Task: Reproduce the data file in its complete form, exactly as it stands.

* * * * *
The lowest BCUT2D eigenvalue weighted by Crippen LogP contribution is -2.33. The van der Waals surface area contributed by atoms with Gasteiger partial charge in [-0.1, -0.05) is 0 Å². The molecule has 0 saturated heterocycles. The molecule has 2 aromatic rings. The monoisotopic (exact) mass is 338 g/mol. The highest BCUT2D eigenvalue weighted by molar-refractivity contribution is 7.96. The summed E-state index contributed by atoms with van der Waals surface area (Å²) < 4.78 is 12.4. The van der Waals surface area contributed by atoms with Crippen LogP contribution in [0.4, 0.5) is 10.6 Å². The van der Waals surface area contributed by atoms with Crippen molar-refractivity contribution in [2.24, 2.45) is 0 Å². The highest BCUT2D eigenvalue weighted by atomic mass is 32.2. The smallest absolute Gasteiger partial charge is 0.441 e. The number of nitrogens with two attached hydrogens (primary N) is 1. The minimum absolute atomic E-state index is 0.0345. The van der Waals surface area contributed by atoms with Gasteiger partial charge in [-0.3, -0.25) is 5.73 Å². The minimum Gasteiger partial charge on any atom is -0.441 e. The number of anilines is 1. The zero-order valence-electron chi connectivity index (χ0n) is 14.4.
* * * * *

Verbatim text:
The lowest BCUT2D eigenvalue weighted by Crippen LogP contribution is -2.33. The van der Waals surface area contributed by atoms with Gasteiger partial charge in [-0.1, -0.05) is 0 Å². The molecule has 0 saturated heterocycles. The molecule has 2 aromatic rings. The monoisotopic (exact) mass is 338 g/mol. The highest BCUT2D eigenvalue weighted by molar-refractivity contribution is 7.96. The summed E-state index contributed by atoms with van der Waals surface area (Å²) < 4.78 is 12.4. The van der Waals surface area contributed by atoms with Crippen LogP contribution in [0.4, 0.5) is 10.6 Å². The van der Waals surface area contributed by atoms with Crippen molar-refractivity contribution in [2.24, 2.45) is 0 Å². The highest BCUT2D eigenvalue weighted by atomic mass is 32.2. The smallest absolute Gasteiger partial charge is 0.441 e. The number of nitrogens with two attached hydrogens (primary N) is 1. The minimum absolute atomic E-state index is 0.0345. The van der Waals surface area contributed by atoms with Gasteiger partial charge in [-0.3, -0.25) is 5.73 Å². The minimum Gasteiger partial charge on any atom is -0.441 e. The number of anilines is 1. The zero-order valence-electron chi connectivity index (χ0n) is 14.4.